‘And how are you expecting to get that cake there?’ my mother asked as she lay stretched along her che-lounge, glass of Riesling in one hand, wasabi pea in the other…yes, it was another typical Sunday morning in the Sanz household.
‘I’m just going to catch the train’ I replied.
‘Ok, fine but how’s the going to work out for you? Catching…’ she struggled to pick up another wasabi pea ‘…the train, they still call them trains right?’
‘Yes mum, they still call them trains, it’s great cause horse and cart was just so, well it screamed I’m a member of the proletariat and you know how embarrassing that can be.’
‘I know what you’re doing Lou, and it’s not going to work, you can’t put your middle class guilt onto me, I took a horse and carriage to school and you know why Lou..’
‘I know why mum’
‘Don’t interrupt me!’ she finished off her second glass.
‘- cause I’m the daughter of a dairy farmer Lou, a dairy farmer – D-I-A-R-Y – farmer!’
‘You just spelt diary’
‘Oh that’s right mock me with your private school education’
‘You sent me to private school!’
‘Yes, and look at the result, a daughter who thinks she’s going to be OK taking an ice-cream cake on a train of all things and it’s not going to melt, oh how proud your father and I are’..she turned to my father who had been stealthy ignoring us ‘quick Michael, get the camera lets capture this moment’
‘I know you’re mocking me’ I shot back at my mother
‘Oooh look at you learning things…’ she scolded back, pouring herself another wine and polishing off the last of the peas.
The problem my mother was having was that I’d bought my friend an ice-cream cake and given the steering wheel had recently fallen off my 30 year old babe-pulling-Holden (copper chrome on the outside, copper chrome velour on the inside, complete with KMart installed roof-racks) and as such it had been decided that it best I not drive it – and who said my private school education went to waste, I mean surely that was a clear display of my decision making skills…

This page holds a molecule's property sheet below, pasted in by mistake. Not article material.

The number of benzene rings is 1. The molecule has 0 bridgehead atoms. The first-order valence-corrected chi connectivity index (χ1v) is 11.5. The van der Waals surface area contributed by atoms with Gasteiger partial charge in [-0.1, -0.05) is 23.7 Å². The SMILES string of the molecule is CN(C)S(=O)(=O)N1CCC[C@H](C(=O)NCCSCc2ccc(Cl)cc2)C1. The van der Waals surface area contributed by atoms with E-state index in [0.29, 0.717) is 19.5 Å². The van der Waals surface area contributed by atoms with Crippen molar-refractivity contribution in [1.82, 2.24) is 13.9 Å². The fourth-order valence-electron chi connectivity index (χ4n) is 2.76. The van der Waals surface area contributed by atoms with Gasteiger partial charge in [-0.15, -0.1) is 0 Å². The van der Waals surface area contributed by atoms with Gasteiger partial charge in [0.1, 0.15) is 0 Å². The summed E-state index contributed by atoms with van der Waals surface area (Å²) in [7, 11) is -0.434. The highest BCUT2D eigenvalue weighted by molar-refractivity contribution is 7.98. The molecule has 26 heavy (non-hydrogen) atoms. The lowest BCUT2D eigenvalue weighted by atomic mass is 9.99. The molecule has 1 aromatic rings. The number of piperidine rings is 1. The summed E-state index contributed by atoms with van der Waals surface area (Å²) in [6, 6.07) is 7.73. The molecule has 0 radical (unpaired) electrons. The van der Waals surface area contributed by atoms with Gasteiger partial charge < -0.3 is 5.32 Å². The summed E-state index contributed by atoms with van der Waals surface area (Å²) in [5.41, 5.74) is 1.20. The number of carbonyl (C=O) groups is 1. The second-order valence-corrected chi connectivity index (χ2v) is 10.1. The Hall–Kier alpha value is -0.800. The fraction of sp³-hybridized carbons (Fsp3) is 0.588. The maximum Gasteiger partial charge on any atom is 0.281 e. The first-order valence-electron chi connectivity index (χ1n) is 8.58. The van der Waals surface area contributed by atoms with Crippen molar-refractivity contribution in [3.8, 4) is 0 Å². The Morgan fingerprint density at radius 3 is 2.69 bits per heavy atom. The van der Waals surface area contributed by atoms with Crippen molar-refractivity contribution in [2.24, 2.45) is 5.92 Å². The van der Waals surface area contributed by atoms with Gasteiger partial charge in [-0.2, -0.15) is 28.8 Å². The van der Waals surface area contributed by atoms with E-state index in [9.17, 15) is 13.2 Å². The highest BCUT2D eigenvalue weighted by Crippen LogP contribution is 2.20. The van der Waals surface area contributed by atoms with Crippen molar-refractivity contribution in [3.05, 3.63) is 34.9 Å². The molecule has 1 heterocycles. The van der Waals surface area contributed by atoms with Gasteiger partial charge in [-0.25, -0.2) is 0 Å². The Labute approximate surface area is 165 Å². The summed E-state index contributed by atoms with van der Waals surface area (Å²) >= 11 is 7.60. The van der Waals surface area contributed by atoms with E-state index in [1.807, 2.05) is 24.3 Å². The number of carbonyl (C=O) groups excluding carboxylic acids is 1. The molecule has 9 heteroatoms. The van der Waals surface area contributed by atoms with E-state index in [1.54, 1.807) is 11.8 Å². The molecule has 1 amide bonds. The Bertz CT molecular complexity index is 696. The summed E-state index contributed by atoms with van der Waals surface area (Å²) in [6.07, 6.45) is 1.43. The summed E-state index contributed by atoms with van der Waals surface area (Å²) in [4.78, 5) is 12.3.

My mother and I always fought over the pettiest things – like her decision to go ahead with the birth of my sister…
‘I’m not taking advice from an 8 year-old!’ my mother spat at me as she pulled the Volvo into the Safeway parking lot back in 1987.
‘I just really don’t think a woman of your age, what are you now? Like 34…35?…should be having another child, I mean surely I’m enough’ she glared at me…’I mean wouldn’t you prefer to stay hard-to-open and not end up like those new easy to squeeze fad sauce bottles?’
…looking back objectively I’m amazed my mother even cracked a window for me as she left me in the car to go and have lunch with her mother’s group that day.
Then there was the time I started experimenting with foundation…
‘You look orange.’ (this was in the days before most companies in Australia came out with colours for girls that weren’t typically white)
‘…and anyway I can still see your pimples…all of them.’ She remarked as she made no attempt to pre-treat stains as she loaded up the washing machine.
‘It’s the closest colour I could get to match my skin.’
‘Well I reckon you’d still just be better off covering your face with shoe polish, might offend fewer people.’
And yet somehow, through all the trauma with my mother I still years later found myself standing opposite her brandishing a melting ice cream cake in one hand and a broken Riesling bottle in the other and rather than run away from me in attempt to save her life she merely picked up the remote to the television, poured herself another glass of wine and turned to me…’best you get going Lou unless of course you plan on letting that ice cream melt all over you and end up having some teenage emo lick it off you on the train…’
I glared at her as I grabbed my house keys.
‘…just make sure he’s gentle with you…I want my little girl back in one piece…love you Lou.’